Father Jonas Abib died on December 12 at the age of 85. He was the leader of Canção Nova (“New Song” in Portuguese), which was one of the most essential Catholic charismatic communities in Brazil. Since 2021, he had been sick with myeloma, which is a type of cancer.
Others have criticized Abib for being hostile to indigenous spirituality and for being close to the right-wing government of former Brazilian President Jair Bolsonaro. Those who support him say he has a unique talent for organizing and reaching out to young people.
Salesian Father Abib was one of the first people in the South American country to promote Charismatic Catholic Renewal (CCR). In 1978, he started Canção Nova with the goal of building a community of lay people and clergy members who the Holy Spirit moved.
Abib was a musician who wrote well-known Catholic songs that were popular all over Brazil. He also worked hard to spread the Gospel through the media. In the 1980s, he started a radio station called Canção Nova and a TV station called Canção Nova.
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Today, Canção Nova’s media outlets reach millions of people in Brazil, Portugal, and many other countries. A publishing house and a record company are also part of the media group.
The community has groups in Paraguay, Mozambique, Portugal, Italy, France, and Israel, as well as in a few cities in Brazil. Father Dilermando Cozatti, a longtime friend, said, “He was a humble, simple, holy man who did everything a priest should do.”
Cozatti met Abib for the first time in 1959 when Abib was his teacher at a seminary in Lavrinhas, So Paulo. Over the years, they worked together in many ways, usually with groups of young Catholics.
“By the end of the 1960s, he had already tried out living with other people. Cozatti told Crux that his group thought that living in a community was the best way to be free. He also said that it was clear that this movement was the start of something new.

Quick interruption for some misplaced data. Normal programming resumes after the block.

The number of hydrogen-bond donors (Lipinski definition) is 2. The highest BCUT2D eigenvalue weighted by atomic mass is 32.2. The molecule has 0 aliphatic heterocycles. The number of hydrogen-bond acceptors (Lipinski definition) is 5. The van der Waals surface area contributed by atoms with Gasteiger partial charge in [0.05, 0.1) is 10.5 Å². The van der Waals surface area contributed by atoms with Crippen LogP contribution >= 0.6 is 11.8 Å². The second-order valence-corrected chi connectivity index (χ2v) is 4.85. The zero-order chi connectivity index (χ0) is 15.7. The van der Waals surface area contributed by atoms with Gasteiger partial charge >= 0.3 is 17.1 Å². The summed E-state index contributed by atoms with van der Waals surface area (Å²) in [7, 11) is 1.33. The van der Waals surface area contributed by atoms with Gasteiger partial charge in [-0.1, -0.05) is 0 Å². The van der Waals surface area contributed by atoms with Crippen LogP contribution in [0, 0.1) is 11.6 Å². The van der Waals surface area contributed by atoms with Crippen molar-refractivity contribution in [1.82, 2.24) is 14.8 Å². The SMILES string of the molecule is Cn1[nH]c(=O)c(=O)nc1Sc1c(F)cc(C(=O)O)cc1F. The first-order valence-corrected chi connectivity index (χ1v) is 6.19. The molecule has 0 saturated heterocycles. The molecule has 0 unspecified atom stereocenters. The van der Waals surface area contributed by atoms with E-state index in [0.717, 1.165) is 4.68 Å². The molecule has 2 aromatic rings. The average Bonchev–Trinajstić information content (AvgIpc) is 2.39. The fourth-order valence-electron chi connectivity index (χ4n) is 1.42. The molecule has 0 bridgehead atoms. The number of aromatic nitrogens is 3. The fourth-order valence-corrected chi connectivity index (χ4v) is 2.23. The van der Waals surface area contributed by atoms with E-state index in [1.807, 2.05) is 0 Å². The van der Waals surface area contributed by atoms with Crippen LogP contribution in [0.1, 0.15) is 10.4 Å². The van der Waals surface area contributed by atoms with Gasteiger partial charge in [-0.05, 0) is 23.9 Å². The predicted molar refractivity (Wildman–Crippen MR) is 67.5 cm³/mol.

After Canção Nova was made official, Abib had to stay away from the daily life of the Salesians, but his friends say he never gave up on Saint John Bosco’s ideas. Canção Nova was officially accepted into the Salesian family in 2009, which was one year after it was recognized by the Pope.
Canção Nova also put money into education over time, building a school and a college. At the start of the 2000s, the group started the first philosophy class that didn’t count for credit. In 2011, the Brazilian government officially recognized the college, which also offered courses in theology and other subjects.
“Father Abib had the goal of forming new men for a new world. Not only communication but also education was central for him,” affirmed Lino Rampazzo, a professor at the college since it was established.
Rampazzo remembered that Abib always stressed how important it was to have challenging, high-quality courses. “It was part of the Salesian charism. He dreamt that one day it could become a university,” he added. Catholics in Brazil had a lot to say about Abib’s death. He was given the title of monsignor in 2007.